The Twin Cities Youth Media Network (TCYMN), which began in 2000, is the longest running network of youth media organizations in the country. TCYMN began meeting without funding, in 2007 gained funding, and has recently lost funding. Nevertheless, it will survive. TCYMN provides a case study for organizations and regions grappling with transitions in their funding models.

Founding members of TCYMN are media practitioners from a variety of media genres, including experimental, documentary, music, narrative and installation. The original members were Dan Bergin from Twin Cities Public Television, Kristine Sorensen from In Progress, Nancy Norwood from Perpich Arts High School, Witt Siasoco from the Walker Art Teen Program, Mike Hazard from The Center for International Education, Nicola Pine from St. Paul Neighborhood Network, John Gwinn from Phillips Community Television, and Teresa Sweetland from Intermedia Arts. Dan Bergin explains, “The more formal connecting began after the 2000 NAMAC conference in the Twin Cities. We noted how connected the youth media groups from New York, Chicago, and Seattle were and thought we should be able to organize.”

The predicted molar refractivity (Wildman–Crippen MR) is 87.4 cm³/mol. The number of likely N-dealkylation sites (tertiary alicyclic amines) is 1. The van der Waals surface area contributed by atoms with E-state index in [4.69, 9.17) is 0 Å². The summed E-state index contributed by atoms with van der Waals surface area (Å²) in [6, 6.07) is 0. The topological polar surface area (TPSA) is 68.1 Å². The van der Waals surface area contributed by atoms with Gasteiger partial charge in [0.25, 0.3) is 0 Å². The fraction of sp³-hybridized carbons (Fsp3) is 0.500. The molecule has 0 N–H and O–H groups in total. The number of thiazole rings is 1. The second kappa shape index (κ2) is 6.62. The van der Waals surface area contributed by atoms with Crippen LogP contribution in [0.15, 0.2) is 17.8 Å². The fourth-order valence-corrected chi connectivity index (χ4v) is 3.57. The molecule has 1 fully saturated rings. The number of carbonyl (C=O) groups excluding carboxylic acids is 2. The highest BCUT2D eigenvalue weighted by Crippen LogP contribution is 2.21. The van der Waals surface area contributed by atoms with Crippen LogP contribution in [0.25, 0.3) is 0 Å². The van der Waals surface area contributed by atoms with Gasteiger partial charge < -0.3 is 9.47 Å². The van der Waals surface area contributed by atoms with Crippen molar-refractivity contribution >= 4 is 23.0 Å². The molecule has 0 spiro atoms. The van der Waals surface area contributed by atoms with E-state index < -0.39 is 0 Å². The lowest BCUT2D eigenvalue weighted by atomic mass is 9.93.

As a result, TCYMN youth media practitioners met informally, eventually pulling together a screening of youth work from across their organizations. The screening developed into an annual showcase that premieres at The Walker Art Center in Minneapolis every fall or spring.

With this work came formalized meetings, an executive committee, clear policy on membership, agendas and benefits. The increased structure also created transparency and a central location for housing knowledge so it was less likely to become lost with transitions among organizations. It was now clear how others could be members and what they could expect with that membership. Furthermore, the structure created easy entry points for diverse staff from member organizations to become involved. For example, AmeriCorps members or other new practitioners could join the monthly meetings and help with TCYMN projects.

The root of TCYMN’s existence is, first, the shared belief in the power of teaching media to and with youth. We know this is done better when we connect as a field, regardless of funding. Founding TCYMN member Nicola Pine explains, “The network really is an affinity group [of] committed artists and educators who share a belief in the power of media to change young lives.”